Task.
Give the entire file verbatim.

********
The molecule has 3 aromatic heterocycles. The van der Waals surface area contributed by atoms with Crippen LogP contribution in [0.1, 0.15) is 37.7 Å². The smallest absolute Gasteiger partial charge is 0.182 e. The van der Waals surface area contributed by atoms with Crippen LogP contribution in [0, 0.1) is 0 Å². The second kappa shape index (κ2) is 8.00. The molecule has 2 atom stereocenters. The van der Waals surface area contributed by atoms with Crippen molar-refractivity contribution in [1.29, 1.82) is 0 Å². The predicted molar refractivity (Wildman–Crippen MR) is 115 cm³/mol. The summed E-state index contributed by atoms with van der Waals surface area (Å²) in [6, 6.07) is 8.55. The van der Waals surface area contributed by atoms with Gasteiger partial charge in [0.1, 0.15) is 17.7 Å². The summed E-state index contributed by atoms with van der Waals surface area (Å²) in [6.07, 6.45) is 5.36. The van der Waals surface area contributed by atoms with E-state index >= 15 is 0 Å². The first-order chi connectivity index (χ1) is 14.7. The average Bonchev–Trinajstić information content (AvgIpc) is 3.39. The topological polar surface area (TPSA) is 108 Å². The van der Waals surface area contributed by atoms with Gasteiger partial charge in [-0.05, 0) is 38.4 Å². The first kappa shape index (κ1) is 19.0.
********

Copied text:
The molecule has 3 aromatic heterocycles. The van der Waals surface area contributed by atoms with Crippen LogP contribution in [0.1, 0.15) is 37.7 Å². The smallest absolute Gasteiger partial charge is 0.182 e. The van der Waals surface area contributed by atoms with Crippen LogP contribution in [0, 0.1) is 0 Å². The second kappa shape index (κ2) is 8.00. The molecule has 2 atom stereocenters. The van der Waals surface area contributed by atoms with Crippen molar-refractivity contribution in [1.29, 1.82) is 0 Å². The predicted molar refractivity (Wildman–Crippen MR) is 115 cm³/mol. The summed E-state index contributed by atoms with van der Waals surface area (Å²) in [6, 6.07) is 8.55. The van der Waals surface area contributed by atoms with Gasteiger partial charge in [0.1, 0.15) is 17.7 Å². The summed E-state index contributed by atoms with van der Waals surface area (Å²) in [6.07, 6.45) is 5.36. The van der Waals surface area contributed by atoms with E-state index >= 15 is 0 Å². The first-order chi connectivity index (χ1) is 14.7. The average Bonchev–Trinajstić information content (AvgIpc) is 3.39. The topological polar surface area (TPSA) is 108 Å². The van der Waals surface area contributed by atoms with Gasteiger partial charge in [-0.05, 0) is 38.4 Å². The first kappa shape index (κ1) is 19.0.